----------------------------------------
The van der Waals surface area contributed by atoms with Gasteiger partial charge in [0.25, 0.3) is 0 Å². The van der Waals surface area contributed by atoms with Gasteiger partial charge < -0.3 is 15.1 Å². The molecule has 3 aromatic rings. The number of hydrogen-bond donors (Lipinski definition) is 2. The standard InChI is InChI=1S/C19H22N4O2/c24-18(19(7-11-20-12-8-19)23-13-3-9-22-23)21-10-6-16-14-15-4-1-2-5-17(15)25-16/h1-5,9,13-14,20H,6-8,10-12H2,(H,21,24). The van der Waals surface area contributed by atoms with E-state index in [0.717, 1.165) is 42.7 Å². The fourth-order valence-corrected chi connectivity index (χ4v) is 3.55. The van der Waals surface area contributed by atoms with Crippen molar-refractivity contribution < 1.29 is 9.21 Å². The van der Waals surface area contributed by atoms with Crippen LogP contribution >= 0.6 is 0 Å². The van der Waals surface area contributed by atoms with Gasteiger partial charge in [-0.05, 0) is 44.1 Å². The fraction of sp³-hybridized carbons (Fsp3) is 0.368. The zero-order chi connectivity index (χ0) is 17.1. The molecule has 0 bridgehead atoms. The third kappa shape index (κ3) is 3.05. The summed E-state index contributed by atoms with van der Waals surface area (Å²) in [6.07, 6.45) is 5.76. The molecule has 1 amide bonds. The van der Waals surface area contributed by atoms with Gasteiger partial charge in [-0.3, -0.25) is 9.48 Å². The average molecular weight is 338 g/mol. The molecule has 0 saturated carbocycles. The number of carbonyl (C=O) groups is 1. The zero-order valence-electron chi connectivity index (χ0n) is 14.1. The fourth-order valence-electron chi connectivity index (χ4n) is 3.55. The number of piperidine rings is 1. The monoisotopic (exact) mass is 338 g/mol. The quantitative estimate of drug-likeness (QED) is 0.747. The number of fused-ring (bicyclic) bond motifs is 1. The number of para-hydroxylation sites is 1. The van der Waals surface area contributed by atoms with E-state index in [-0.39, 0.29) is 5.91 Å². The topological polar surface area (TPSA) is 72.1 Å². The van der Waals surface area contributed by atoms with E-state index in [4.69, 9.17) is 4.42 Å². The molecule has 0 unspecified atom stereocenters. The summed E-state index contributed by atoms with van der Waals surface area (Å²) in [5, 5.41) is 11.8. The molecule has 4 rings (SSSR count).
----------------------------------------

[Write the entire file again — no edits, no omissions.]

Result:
The van der Waals surface area contributed by atoms with Gasteiger partial charge in [0.25, 0.3) is 0 Å². The van der Waals surface area contributed by atoms with Gasteiger partial charge < -0.3 is 15.1 Å². The molecule has 3 aromatic rings. The number of hydrogen-bond donors (Lipinski definition) is 2. The standard InChI is InChI=1S/C19H22N4O2/c24-18(19(7-11-20-12-8-19)23-13-3-9-22-23)21-10-6-16-14-15-4-1-2-5-17(15)25-16/h1-5,9,13-14,20H,6-8,10-12H2,(H,21,24). The van der Waals surface area contributed by atoms with E-state index in [0.717, 1.165) is 42.7 Å². The fourth-order valence-corrected chi connectivity index (χ4v) is 3.55. The van der Waals surface area contributed by atoms with Crippen molar-refractivity contribution < 1.29 is 9.21 Å². The van der Waals surface area contributed by atoms with Crippen LogP contribution >= 0.6 is 0 Å². The van der Waals surface area contributed by atoms with Gasteiger partial charge in [-0.05, 0) is 44.1 Å². The fraction of sp³-hybridized carbons (Fsp3) is 0.368. The zero-order chi connectivity index (χ0) is 17.1. The molecule has 0 bridgehead atoms. The third kappa shape index (κ3) is 3.05. The summed E-state index contributed by atoms with van der Waals surface area (Å²) in [6.07, 6.45) is 5.76. The molecule has 1 amide bonds. The van der Waals surface area contributed by atoms with Gasteiger partial charge in [-0.3, -0.25) is 9.48 Å². The average molecular weight is 338 g/mol. The molecule has 0 saturated carbocycles. The number of carbonyl (C=O) groups is 1. The zero-order valence-electron chi connectivity index (χ0n) is 14.1. The fourth-order valence-electron chi connectivity index (χ4n) is 3.55. The number of piperidine rings is 1. The monoisotopic (exact) mass is 338 g/mol. The quantitative estimate of drug-likeness (QED) is 0.747. The number of fused-ring (bicyclic) bond motifs is 1. The number of para-hydroxylation sites is 1. The van der Waals surface area contributed by atoms with E-state index in [-0.39, 0.29) is 5.91 Å². The topological polar surface area (TPSA) is 72.1 Å². The van der Waals surface area contributed by atoms with E-state index in [4.69, 9.17) is 4.42 Å². The molecule has 0 unspecified atom stereocenters. The summed E-state index contributed by atoms with van der Waals surface area (Å²) in [5, 5.41) is 11.8. The molecule has 4 rings (SSSR count).